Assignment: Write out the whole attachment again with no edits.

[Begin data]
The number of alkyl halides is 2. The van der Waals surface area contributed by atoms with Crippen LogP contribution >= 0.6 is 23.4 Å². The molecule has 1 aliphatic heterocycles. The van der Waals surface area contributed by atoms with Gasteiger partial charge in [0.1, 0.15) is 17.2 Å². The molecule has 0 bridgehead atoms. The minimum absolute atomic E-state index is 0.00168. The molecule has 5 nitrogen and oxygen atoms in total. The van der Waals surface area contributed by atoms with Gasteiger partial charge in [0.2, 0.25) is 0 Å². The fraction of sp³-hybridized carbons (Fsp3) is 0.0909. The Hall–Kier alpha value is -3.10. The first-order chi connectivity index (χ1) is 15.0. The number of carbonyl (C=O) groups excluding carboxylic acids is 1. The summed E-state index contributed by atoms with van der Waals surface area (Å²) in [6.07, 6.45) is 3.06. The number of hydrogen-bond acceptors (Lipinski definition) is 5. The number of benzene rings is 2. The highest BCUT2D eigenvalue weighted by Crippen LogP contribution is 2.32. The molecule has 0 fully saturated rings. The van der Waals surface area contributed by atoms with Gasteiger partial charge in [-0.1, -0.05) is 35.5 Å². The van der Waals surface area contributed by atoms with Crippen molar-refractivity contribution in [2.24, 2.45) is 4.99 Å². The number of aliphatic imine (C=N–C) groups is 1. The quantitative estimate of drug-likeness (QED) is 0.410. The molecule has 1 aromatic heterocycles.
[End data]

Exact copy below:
The number of alkyl halides is 2. The van der Waals surface area contributed by atoms with Crippen LogP contribution >= 0.6 is 23.4 Å². The molecule has 1 aliphatic heterocycles. The van der Waals surface area contributed by atoms with Gasteiger partial charge in [0.1, 0.15) is 17.2 Å². The molecule has 0 bridgehead atoms. The minimum absolute atomic E-state index is 0.00168. The molecule has 5 nitrogen and oxygen atoms in total. The van der Waals surface area contributed by atoms with Gasteiger partial charge in [0.2, 0.25) is 0 Å². The fraction of sp³-hybridized carbons (Fsp3) is 0.0909. The Hall–Kier alpha value is -3.10. The first-order chi connectivity index (χ1) is 15.0. The number of carbonyl (C=O) groups excluding carboxylic acids is 1. The summed E-state index contributed by atoms with van der Waals surface area (Å²) in [6.07, 6.45) is 3.06. The number of hydrogen-bond acceptors (Lipinski definition) is 5. The number of benzene rings is 2. The highest BCUT2D eigenvalue weighted by Crippen LogP contribution is 2.32. The molecule has 0 fully saturated rings. The van der Waals surface area contributed by atoms with Gasteiger partial charge in [-0.1, -0.05) is 35.5 Å². The van der Waals surface area contributed by atoms with Crippen molar-refractivity contribution in [2.24, 2.45) is 4.99 Å². The number of aliphatic imine (C=N–C) groups is 1. The quantitative estimate of drug-likeness (QED) is 0.410. The molecule has 1 aromatic heterocycles.